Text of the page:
Honesty In Leadership

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In this age of disappearing animal species, the degradation of our environment and the loss of such wondrous creations as the Great Barrier Reef, there has been a radical erosion in a basic human value that has been overlooked.


Truth, as a value, is now entrenched on the list of endangered species.


We have known propaganda, jingoism, mendacity and deception. We now live in a time of spin doctors, of fabrications, “false news” and “alternative facts”.


Our politicians tell us that babies have been thrown into the sea, real estate agents tell us of the “unlimited possibilities” of a house for sale, used car salesmen tell us about yet another car that has only been driven to church on Sundays, world leaders with hands on hearts assure us that the latest enemy really does have weapons of mass destruction.


Distortions and downright lies have become so entrenched in the fabric of our social, national and international intercourse that we accept as a truism that we cannot believe virtually anything that we read in our newspapers. We happily permit our politicians licence to put outrageous gloss on their public pronouncements with virtually no calling to account.


We know that our football hero is lying when he tells the tribunal that “he hardly touched me” as he adjusts the metal plate in his jaw.


We feel the need to threaten our citizenry who give evidence in court with imprisonment should they not speak the truth without contemplating what it says about us that the offence of perjury needs to be there at all.


We ignore our blushes when the film star says how much she just loves Australia and everyone in it, five minutes after alighting from the plane.


Not only is dissembling rampant, but professions and trades hide behind their own jargon the only purpose of which is to demonstrate how clever they are and how ignorant we are for not being “in” on the language.


The plain talking man may tell you that –

“It was the last straw that broke the camel’s back”.


However the lawyer will tell you –

“When a humped, long necked ruminant mammal of the genus Camelus has suffered a severe dorsal injury, the cause can invariably be identified as the single stalk of threshed grain that was most recently added to a large accumulation.”


Language is meant to communicate, it is meant to explain, it is meant to describe. In the hands of a skilled user it does exactly those things. But in the hands of some of us including some of our leaders, it is used as an instrument for concealment or hindering thought rather than as one for revealing or expressing it.


The great enemy of clear language and often a measure of effectiveness is insincerity. Politicians talk about –

  • “collateral damage” when they mean killing innocent civilians; of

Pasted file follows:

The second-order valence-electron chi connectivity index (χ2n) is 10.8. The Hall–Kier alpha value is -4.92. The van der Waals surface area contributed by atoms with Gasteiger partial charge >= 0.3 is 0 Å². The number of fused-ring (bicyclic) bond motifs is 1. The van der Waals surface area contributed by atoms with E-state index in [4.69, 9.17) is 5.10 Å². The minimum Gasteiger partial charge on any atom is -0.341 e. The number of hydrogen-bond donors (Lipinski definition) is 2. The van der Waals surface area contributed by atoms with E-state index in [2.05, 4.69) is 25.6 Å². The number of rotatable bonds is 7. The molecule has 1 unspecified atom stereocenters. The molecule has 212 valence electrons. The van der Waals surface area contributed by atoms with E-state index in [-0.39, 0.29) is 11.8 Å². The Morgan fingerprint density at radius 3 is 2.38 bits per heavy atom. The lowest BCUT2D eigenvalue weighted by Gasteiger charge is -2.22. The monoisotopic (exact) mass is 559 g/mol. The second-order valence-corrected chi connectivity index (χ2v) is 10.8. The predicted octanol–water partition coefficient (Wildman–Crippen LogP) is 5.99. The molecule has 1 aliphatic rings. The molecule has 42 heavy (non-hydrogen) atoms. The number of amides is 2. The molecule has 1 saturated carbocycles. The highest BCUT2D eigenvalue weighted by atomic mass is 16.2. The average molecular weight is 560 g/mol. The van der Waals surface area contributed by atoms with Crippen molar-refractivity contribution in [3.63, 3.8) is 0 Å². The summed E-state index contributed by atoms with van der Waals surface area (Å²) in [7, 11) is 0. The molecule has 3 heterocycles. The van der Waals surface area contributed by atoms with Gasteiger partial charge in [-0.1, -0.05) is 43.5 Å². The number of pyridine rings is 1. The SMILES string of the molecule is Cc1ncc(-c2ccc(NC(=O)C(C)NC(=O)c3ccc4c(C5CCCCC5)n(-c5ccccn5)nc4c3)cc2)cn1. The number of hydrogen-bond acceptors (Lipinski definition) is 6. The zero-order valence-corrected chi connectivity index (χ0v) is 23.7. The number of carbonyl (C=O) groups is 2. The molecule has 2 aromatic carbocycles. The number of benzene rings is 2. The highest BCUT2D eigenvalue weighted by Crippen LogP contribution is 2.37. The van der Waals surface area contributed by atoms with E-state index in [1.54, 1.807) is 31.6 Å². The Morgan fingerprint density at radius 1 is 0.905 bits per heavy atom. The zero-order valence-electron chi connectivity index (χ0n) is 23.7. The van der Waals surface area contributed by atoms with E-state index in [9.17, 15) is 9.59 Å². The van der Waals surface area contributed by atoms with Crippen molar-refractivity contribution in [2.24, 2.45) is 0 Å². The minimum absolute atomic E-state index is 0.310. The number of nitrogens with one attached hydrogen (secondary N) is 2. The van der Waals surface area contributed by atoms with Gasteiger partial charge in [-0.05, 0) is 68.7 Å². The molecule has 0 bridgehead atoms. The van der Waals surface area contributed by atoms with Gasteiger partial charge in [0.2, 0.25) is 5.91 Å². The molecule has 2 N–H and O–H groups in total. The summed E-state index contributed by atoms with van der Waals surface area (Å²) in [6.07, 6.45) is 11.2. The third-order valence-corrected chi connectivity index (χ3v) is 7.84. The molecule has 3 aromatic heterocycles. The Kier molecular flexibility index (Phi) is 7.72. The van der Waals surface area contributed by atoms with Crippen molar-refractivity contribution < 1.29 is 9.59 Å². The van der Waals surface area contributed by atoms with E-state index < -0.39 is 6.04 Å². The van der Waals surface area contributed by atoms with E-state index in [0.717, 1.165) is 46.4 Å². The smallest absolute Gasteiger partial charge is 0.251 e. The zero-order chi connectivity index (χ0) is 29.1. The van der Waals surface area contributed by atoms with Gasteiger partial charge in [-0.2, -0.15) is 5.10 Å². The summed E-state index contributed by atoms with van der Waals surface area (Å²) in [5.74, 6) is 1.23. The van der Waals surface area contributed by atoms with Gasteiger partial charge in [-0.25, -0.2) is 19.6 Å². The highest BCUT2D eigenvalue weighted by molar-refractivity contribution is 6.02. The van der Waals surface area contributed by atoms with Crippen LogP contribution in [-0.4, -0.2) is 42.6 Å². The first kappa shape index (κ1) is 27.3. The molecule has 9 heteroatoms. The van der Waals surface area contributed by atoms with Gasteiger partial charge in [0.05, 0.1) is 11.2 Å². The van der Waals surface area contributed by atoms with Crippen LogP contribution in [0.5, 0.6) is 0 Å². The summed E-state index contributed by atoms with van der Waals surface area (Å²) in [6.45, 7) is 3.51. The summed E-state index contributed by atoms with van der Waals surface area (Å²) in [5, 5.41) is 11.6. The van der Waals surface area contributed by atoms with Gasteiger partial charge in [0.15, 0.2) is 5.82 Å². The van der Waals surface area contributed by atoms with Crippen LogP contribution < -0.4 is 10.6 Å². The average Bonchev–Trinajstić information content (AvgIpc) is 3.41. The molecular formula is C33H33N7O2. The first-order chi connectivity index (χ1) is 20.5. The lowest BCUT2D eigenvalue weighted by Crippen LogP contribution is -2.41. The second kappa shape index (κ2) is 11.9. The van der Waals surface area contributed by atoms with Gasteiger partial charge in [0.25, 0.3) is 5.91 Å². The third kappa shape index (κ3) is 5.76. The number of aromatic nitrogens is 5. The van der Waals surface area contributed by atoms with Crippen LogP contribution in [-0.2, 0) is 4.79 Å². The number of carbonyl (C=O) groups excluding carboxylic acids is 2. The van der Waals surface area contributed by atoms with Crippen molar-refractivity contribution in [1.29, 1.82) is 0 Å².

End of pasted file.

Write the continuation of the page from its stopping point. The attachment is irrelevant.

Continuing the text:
• “removal with extreme prejudice” when they mean assassination; of
  • “active defence” when they mean invasion; of “pacification” when they mean blowing the soy sauce out of defenceless villagers from the air while at the same time machine gunning their cattle and setting fire to their huts with incendiary bullets.


Language, knowledge, communication and effectiveness are interdependent and inextricably linked. The way language is used is not only a measure of the message but also a measure of the messenger. We judge our leaders in commerce, in politics, in religion and in all walks of life on how clear their messages are and how honest we judge them to be in their delivery of them.


Every profession has its own language. This private jargon is highly valued as a shield for as long as its members alone hold the key to the meaning of the language they use, then the rest of us have no choice but to turn to them at a cost, almost as a sub-species of interpreter. Has anyone over 40 years of age ever had an intelligible conversation with a computer salesman or repairer?


Why do we tolerate this and pay homage to those who have the lingo? After all, their communication style is simply a form of laziness. When a leader calls up some tried and true formulation of words that have been used for generations past, then that leader never has to put his or her imagination or brain in gear to actually think about what needs to be said. As a result they sell their audience short and at the very least, are ineffective as leaders.


By switching on the autopilot they turn themselves into an orthodox talking robot and descend into a state of oral coma. George Orwell said-

“Orthodoxy in all its forms is an excuse for unconsciousness.”


The effective leader would never fall for this trap. The effective leader would understand that to be effective they must be understood. To be accepted and moreover respected, they must be honest. The BS detectors of their audience will be disregarded at their peril. As Judge Judy entitled one of her books “Don’t Pee On My Leg and Tell Me It’s Raining.”


The misuse and abuse of language by those whose job it is to communicate but who succeed only in heaping mystery upon confusion, ambiguity upon doubt and fog upon haze, COSTS us dearly. Not only because words don’t come cheap but because understanding is priceless.


The more our leaders resort to what some imagine to be a sign of intellect but what in reality is no more than the shovelling of smoke, the greater is our need for honesty and clarity in leadership. As Lewis Thomas the American physician and writer put it –

“We can take some gratification at having come a certain distance in just a few thousand years of our existence as language users, but it should be a deeper satisfaction, even an exhilaration, to recognise that we have such a distance still to go.”


Stephen Pallaras


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